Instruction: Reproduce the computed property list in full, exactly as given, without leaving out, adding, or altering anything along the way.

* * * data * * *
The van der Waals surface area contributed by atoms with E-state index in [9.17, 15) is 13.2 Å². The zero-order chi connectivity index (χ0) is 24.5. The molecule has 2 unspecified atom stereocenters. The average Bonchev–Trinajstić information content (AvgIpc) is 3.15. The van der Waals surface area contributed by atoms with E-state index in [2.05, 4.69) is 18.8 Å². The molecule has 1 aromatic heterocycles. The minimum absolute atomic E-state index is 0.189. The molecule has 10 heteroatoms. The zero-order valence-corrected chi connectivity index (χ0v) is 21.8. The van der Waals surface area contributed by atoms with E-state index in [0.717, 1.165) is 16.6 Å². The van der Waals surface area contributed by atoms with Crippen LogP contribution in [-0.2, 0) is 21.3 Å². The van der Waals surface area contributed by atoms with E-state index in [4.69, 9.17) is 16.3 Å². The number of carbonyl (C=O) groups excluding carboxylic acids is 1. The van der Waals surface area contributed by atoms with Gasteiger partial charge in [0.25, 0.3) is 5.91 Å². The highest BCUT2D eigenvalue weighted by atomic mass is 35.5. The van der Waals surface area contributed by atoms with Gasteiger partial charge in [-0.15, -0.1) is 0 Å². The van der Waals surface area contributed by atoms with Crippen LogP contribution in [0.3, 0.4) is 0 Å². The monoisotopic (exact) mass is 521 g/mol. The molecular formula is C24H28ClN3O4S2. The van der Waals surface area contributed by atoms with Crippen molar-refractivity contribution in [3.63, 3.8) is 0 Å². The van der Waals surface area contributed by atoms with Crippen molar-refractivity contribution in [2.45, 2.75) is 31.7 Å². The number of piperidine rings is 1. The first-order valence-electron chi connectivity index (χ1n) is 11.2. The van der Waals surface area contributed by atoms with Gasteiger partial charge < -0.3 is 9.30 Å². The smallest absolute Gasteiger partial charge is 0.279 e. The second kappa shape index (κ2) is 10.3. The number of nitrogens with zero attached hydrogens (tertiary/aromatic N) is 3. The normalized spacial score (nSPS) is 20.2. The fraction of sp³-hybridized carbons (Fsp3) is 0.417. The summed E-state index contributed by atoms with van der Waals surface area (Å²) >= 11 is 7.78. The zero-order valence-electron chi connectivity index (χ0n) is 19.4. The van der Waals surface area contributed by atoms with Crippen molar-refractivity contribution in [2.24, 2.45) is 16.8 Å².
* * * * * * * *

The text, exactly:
The van der Waals surface area contributed by atoms with E-state index in [9.17, 15) is 13.2 Å². The zero-order chi connectivity index (χ0) is 24.5. The molecule has 2 unspecified atom stereocenters. The average Bonchev–Trinajstić information content (AvgIpc) is 3.15. The van der Waals surface area contributed by atoms with E-state index in [2.05, 4.69) is 18.8 Å². The molecule has 1 aromatic heterocycles. The minimum absolute atomic E-state index is 0.189. The molecule has 10 heteroatoms. The zero-order valence-corrected chi connectivity index (χ0v) is 21.8. The van der Waals surface area contributed by atoms with E-state index in [0.717, 1.165) is 16.6 Å². The van der Waals surface area contributed by atoms with Crippen LogP contribution in [-0.2, 0) is 21.3 Å². The van der Waals surface area contributed by atoms with E-state index in [4.69, 9.17) is 16.3 Å². The number of carbonyl (C=O) groups excluding carboxylic acids is 1. The van der Waals surface area contributed by atoms with Gasteiger partial charge in [0.25, 0.3) is 5.91 Å². The highest BCUT2D eigenvalue weighted by atomic mass is 35.5. The van der Waals surface area contributed by atoms with Gasteiger partial charge in [-0.15, -0.1) is 0 Å². The van der Waals surface area contributed by atoms with Crippen LogP contribution in [0.3, 0.4) is 0 Å². The monoisotopic (exact) mass is 521 g/mol. The molecular formula is C24H28ClN3O4S2. The van der Waals surface area contributed by atoms with Crippen molar-refractivity contribution in [3.63, 3.8) is 0 Å². The van der Waals surface area contributed by atoms with Crippen molar-refractivity contribution in [2.45, 2.75) is 31.7 Å². The number of piperidine rings is 1. The first-order valence-electron chi connectivity index (χ1n) is 11.2. The van der Waals surface area contributed by atoms with Gasteiger partial charge < -0.3 is 9.30 Å². The smallest absolute Gasteiger partial charge is 0.279 e. The second kappa shape index (κ2) is 10.3. The number of nitrogens with zero attached hydrogens (tertiary/aromatic N) is 3. The normalized spacial score (nSPS) is 20.2. The fraction of sp³-hybridized carbons (Fsp3) is 0.417. The summed E-state index contributed by atoms with van der Waals surface area (Å²) >= 11 is 7.78. The zero-order valence-electron chi connectivity index (χ0n) is 19.4. The van der Waals surface area contributed by atoms with Crippen molar-refractivity contribution in [2.24, 2.45) is 16.8 Å².